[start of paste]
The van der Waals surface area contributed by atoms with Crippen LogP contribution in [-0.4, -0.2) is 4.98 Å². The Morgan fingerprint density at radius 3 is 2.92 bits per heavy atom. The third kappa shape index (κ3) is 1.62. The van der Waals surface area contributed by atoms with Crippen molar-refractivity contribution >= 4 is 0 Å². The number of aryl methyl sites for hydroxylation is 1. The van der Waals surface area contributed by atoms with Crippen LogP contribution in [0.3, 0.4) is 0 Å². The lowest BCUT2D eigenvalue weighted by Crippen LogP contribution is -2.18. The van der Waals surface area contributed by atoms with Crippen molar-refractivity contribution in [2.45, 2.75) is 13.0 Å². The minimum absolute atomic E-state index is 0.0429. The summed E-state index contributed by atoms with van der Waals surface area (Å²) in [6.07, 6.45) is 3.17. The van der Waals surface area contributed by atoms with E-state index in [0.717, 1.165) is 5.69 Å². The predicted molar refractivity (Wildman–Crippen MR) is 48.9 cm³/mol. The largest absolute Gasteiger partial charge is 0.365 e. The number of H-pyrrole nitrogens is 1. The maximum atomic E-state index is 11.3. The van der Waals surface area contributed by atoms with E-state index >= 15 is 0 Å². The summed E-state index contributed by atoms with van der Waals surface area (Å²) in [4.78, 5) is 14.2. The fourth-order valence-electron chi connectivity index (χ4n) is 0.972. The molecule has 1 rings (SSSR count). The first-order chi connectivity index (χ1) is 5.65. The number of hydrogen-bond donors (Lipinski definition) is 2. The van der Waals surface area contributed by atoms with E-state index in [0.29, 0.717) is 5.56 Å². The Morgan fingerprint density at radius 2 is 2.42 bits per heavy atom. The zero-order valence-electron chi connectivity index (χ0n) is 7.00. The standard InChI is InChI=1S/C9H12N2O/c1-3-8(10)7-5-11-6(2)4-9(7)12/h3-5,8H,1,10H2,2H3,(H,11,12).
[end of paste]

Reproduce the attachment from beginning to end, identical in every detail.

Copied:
The van der Waals surface area contributed by atoms with Crippen LogP contribution in [-0.4, -0.2) is 4.98 Å². The Morgan fingerprint density at radius 3 is 2.92 bits per heavy atom. The third kappa shape index (κ3) is 1.62. The van der Waals surface area contributed by atoms with Crippen molar-refractivity contribution >= 4 is 0 Å². The number of aryl methyl sites for hydroxylation is 1. The van der Waals surface area contributed by atoms with Crippen LogP contribution in [0.3, 0.4) is 0 Å². The lowest BCUT2D eigenvalue weighted by Crippen LogP contribution is -2.18. The van der Waals surface area contributed by atoms with Crippen molar-refractivity contribution in [2.45, 2.75) is 13.0 Å². The minimum absolute atomic E-state index is 0.0429. The summed E-state index contributed by atoms with van der Waals surface area (Å²) in [6.07, 6.45) is 3.17. The van der Waals surface area contributed by atoms with E-state index in [0.717, 1.165) is 5.69 Å². The predicted molar refractivity (Wildman–Crippen MR) is 48.9 cm³/mol. The largest absolute Gasteiger partial charge is 0.365 e. The number of H-pyrrole nitrogens is 1. The maximum atomic E-state index is 11.3. The van der Waals surface area contributed by atoms with E-state index >= 15 is 0 Å². The summed E-state index contributed by atoms with van der Waals surface area (Å²) in [4.78, 5) is 14.2. The fourth-order valence-electron chi connectivity index (χ4n) is 0.972. The molecule has 1 rings (SSSR count). The first-order chi connectivity index (χ1) is 5.65. The number of hydrogen-bond donors (Lipinski definition) is 2. The van der Waals surface area contributed by atoms with E-state index in [0.29, 0.717) is 5.56 Å². The Morgan fingerprint density at radius 2 is 2.42 bits per heavy atom. The zero-order valence-electron chi connectivity index (χ0n) is 7.00. The standard InChI is InChI=1S/C9H12N2O/c1-3-8(10)7-5-11-6(2)4-9(7)12/h3-5,8H,1,10H2,2H3,(H,11,12).